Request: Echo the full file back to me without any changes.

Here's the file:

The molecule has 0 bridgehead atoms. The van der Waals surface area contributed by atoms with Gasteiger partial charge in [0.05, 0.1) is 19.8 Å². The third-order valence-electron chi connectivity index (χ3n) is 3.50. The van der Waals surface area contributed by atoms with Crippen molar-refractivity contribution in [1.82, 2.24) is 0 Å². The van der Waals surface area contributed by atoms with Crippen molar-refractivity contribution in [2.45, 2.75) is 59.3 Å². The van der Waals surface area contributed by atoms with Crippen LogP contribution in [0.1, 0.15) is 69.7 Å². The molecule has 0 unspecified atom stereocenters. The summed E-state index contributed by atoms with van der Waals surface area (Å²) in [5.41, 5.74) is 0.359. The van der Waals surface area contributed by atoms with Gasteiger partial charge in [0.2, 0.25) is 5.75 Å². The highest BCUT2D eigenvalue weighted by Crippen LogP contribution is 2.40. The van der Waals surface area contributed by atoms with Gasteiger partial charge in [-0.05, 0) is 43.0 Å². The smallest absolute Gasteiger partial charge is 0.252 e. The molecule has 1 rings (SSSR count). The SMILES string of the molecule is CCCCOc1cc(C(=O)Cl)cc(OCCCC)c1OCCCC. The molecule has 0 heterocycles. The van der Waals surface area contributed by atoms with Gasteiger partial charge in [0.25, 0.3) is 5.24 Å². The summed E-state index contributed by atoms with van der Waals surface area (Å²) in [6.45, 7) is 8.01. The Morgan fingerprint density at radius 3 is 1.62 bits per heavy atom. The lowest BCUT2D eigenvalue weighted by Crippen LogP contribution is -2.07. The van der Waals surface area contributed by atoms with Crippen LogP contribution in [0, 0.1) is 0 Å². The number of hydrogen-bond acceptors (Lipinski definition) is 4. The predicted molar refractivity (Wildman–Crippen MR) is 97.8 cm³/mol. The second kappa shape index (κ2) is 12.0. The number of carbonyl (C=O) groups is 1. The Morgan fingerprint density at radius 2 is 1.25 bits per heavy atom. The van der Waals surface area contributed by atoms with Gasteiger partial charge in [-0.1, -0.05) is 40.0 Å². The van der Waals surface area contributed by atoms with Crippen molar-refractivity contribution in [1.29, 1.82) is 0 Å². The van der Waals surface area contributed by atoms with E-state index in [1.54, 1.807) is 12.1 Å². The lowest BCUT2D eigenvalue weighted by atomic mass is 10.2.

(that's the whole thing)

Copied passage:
The molecule has 0 bridgehead atoms. The van der Waals surface area contributed by atoms with Gasteiger partial charge in [0.05, 0.1) is 19.8 Å². The third-order valence-electron chi connectivity index (χ3n) is 3.50. The van der Waals surface area contributed by atoms with Crippen molar-refractivity contribution in [1.82, 2.24) is 0 Å². The van der Waals surface area contributed by atoms with Crippen molar-refractivity contribution in [2.45, 2.75) is 59.3 Å². The van der Waals surface area contributed by atoms with Crippen LogP contribution in [0.1, 0.15) is 69.7 Å². The molecule has 0 unspecified atom stereocenters. The summed E-state index contributed by atoms with van der Waals surface area (Å²) in [5.41, 5.74) is 0.359. The van der Waals surface area contributed by atoms with Gasteiger partial charge in [0.2, 0.25) is 5.75 Å². The highest BCUT2D eigenvalue weighted by Crippen LogP contribution is 2.40. The van der Waals surface area contributed by atoms with Gasteiger partial charge in [-0.05, 0) is 43.0 Å². The smallest absolute Gasteiger partial charge is 0.252 e. The molecule has 1 rings (SSSR count). The SMILES string of the molecule is CCCCOc1cc(C(=O)Cl)cc(OCCCC)c1OCCCC. The molecule has 0 heterocycles. The van der Waals surface area contributed by atoms with Gasteiger partial charge in [0.25, 0.3) is 5.24 Å². The summed E-state index contributed by atoms with van der Waals surface area (Å²) in [6.45, 7) is 8.01. The Morgan fingerprint density at radius 3 is 1.62 bits per heavy atom. The lowest BCUT2D eigenvalue weighted by Crippen LogP contribution is -2.07. The van der Waals surface area contributed by atoms with Crippen LogP contribution in [0, 0.1) is 0 Å². The number of hydrogen-bond acceptors (Lipinski definition) is 4. The predicted molar refractivity (Wildman–Crippen MR) is 97.8 cm³/mol. The second kappa shape index (κ2) is 12.0. The number of carbonyl (C=O) groups is 1. The Morgan fingerprint density at radius 2 is 1.25 bits per heavy atom. The van der Waals surface area contributed by atoms with Gasteiger partial charge in [-0.1, -0.05) is 40.0 Å². The van der Waals surface area contributed by atoms with Crippen molar-refractivity contribution in [1.29, 1.82) is 0 Å². The van der Waals surface area contributed by atoms with E-state index in [1.54, 1.807) is 12.1 Å². The lowest BCUT2D eigenvalue weighted by atomic mass is 10.2.